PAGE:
Parkinson Disease.

  title={Parkinson Disease.},
  author={Oleh Hornykiewicz},
  journal={Home healthcare now},
  volume={34 6},
Often the first symptom of Parkinson disease is trembling or shaking (tremor) of a limb, especially when the body is at rest. Typically, the tremor begins on one side of the body, usually in one hand. Tremors can also affect the arms, legs, feet, and face. Other characteristic symptoms of Parkinson disease include rigidity or stiffness of the limbs and torso, slow movement (bradykinesia) or an inability to move (akinesia), and impaired balance and coordination (postural instability). These… 


Parkinson's disease
Genetics of Parkinsonism
A review of the genetic hypothesis of PD etiology driven recently by the identification of a number of PD loci, discussing the latest data and evidence available and of particular interest are the recently described mutations in the PINK1 (PARK6) and LRRK2 (Park8) genes.
Genetics of Parkinson’s disease and parkinsonism
The identification of responsible mutations in certain genes, particularly α-synuclein, Parkin, PINK1, DJ-1 and LRRK2, has increased understanding of the clinical and pathological changes underlying Parkinson's disease, with implications for patient diagnosis, management and future research.
Genetics of Parkinson's disease
  • H. Morris
  • Biology, Medicine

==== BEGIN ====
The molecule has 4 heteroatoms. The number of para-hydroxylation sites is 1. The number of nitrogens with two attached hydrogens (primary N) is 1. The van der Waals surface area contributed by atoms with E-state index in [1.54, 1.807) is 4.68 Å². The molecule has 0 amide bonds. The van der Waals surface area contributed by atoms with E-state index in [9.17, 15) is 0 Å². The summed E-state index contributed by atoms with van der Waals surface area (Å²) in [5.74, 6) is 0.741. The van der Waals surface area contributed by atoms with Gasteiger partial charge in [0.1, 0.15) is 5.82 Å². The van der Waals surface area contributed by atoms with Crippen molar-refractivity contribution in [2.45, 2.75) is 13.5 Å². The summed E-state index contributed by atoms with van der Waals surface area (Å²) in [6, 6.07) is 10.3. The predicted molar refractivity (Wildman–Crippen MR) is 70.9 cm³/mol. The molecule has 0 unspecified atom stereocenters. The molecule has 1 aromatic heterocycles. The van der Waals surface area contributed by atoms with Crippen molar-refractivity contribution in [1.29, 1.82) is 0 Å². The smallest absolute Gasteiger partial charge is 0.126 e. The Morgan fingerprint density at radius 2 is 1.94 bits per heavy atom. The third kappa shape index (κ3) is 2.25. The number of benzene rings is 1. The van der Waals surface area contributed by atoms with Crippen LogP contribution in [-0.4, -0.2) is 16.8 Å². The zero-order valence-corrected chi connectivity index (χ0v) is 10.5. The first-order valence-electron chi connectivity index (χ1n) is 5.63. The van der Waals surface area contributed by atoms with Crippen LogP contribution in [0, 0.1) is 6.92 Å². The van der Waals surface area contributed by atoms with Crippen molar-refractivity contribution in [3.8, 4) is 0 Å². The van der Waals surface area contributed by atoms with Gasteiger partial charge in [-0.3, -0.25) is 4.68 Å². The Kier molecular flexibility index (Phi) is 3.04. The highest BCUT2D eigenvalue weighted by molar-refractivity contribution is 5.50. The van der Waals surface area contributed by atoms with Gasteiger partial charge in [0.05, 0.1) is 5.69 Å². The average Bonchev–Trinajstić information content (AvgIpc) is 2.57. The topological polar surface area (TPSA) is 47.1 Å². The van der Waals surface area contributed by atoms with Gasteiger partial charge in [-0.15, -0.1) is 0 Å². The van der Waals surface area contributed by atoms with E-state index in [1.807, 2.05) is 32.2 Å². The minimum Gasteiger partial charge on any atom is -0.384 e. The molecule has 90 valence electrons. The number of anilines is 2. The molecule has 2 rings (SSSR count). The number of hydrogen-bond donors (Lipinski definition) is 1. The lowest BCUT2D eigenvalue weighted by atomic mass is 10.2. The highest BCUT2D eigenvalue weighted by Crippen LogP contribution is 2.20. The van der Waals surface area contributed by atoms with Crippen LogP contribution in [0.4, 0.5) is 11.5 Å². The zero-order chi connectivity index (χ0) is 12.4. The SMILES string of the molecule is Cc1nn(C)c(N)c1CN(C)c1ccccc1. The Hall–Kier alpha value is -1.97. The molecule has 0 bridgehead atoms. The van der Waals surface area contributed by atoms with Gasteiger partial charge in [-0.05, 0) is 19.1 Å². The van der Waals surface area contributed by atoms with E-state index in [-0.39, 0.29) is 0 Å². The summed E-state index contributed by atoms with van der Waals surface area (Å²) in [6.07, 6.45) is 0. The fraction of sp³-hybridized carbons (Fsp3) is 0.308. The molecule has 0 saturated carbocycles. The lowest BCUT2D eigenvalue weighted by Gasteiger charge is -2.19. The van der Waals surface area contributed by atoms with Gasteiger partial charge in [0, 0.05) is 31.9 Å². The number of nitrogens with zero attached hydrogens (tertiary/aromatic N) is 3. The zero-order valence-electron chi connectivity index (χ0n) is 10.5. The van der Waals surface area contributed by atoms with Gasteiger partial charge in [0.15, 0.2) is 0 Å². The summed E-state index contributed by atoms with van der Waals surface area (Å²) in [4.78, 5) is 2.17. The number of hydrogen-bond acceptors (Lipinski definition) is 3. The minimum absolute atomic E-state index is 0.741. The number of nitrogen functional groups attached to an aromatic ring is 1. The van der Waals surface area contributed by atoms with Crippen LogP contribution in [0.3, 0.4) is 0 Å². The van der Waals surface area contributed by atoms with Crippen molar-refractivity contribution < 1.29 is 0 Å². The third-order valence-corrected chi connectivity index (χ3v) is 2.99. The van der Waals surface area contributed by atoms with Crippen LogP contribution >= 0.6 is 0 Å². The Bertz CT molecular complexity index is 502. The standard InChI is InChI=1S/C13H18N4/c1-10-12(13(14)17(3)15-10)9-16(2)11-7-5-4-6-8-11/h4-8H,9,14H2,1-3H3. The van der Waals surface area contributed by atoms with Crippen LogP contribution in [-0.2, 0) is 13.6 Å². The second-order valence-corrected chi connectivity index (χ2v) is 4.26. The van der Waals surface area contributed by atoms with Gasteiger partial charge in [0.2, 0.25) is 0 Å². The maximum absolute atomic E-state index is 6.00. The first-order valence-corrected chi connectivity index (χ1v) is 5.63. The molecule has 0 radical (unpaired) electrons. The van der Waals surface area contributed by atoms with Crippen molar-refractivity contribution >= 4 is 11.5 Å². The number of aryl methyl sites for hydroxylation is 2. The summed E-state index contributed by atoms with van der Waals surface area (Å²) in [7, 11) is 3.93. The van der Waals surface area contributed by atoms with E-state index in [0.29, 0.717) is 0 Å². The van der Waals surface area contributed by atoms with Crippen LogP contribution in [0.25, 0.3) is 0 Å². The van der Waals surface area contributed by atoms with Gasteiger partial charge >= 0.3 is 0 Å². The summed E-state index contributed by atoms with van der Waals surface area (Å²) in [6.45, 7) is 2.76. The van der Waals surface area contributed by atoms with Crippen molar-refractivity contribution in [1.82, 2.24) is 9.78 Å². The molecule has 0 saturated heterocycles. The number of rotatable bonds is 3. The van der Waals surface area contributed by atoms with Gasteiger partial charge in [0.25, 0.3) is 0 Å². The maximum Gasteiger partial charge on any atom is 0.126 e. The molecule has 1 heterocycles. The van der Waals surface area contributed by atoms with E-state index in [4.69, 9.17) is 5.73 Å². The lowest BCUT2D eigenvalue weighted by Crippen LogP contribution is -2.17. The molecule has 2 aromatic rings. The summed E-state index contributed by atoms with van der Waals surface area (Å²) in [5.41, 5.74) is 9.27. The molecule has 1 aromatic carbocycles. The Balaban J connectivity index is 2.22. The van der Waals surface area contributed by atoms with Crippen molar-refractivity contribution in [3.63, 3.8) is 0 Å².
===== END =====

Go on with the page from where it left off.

Annals of medicine
  • 2005
It is now known that there are two autosomal dominant disease genes, alpha‐synuclein and dardarin, and three genes responsible for autosomal recessive PD, parkin, DJ‐1 and PINK‐1, which have led to a new understanding of the pathogenesis of PD.
Hereditary parkinsonism: Parkinson disease look‐alikes—An algorithm for clinicians to “PARK” genes and beyond
This review focuses on three different scenarios in patients with an overall early age of onset of parkinsonism: atypical features in customers with mutations in one of the “PARK” genes; classical parkinsonistan due to mutations in “other than‐Parks’ genes or yet other genes where parkinsonistism may be a well‐recognized, concomitant, or even an isolated feature.
Biochemical aspects of Parkinson's disease
The view is advanced that endogenous, genetically based(excessive) formation, or accumulation, of toxic DA transporter substrates, such as isoquinoline or β-carboline derivatives, may in fact represent the primary cause of substantia nigra cell degeneration in patients with PD.
Pathogenic mutations in Parkinson disease
It is suggested that deficits in mitochondrial function, oxidative and nitrosative stress, the accumulation of aberrant or misfolded proteins, and ubiquitin‐proteasome system (UPS) dysfunction may represent the principal molecular pathways that commonly underlie the pathogenesis of Parkinson disease.
Genetics of Parkinson disease: paradigm shifts and future prospects
  • M. Farrer
  • Biology, Medicine
    Nature Reviews Genetics
  • 2006
Genetic insights provide the rationale for new strategies for prevention or therapy, and have led to animal models of disease in which these strategies can be tested.
What genetics tells us about the causes and mechanisms of Parkinson's disease.
An impressive set of data in different model systems strongly suggest that mitochondrial dysfunction plays a central role in clinically similar, early-onset autosomal recessive PD forms caused by parkin and PINK1, and possibly DJ-1 gene mutations.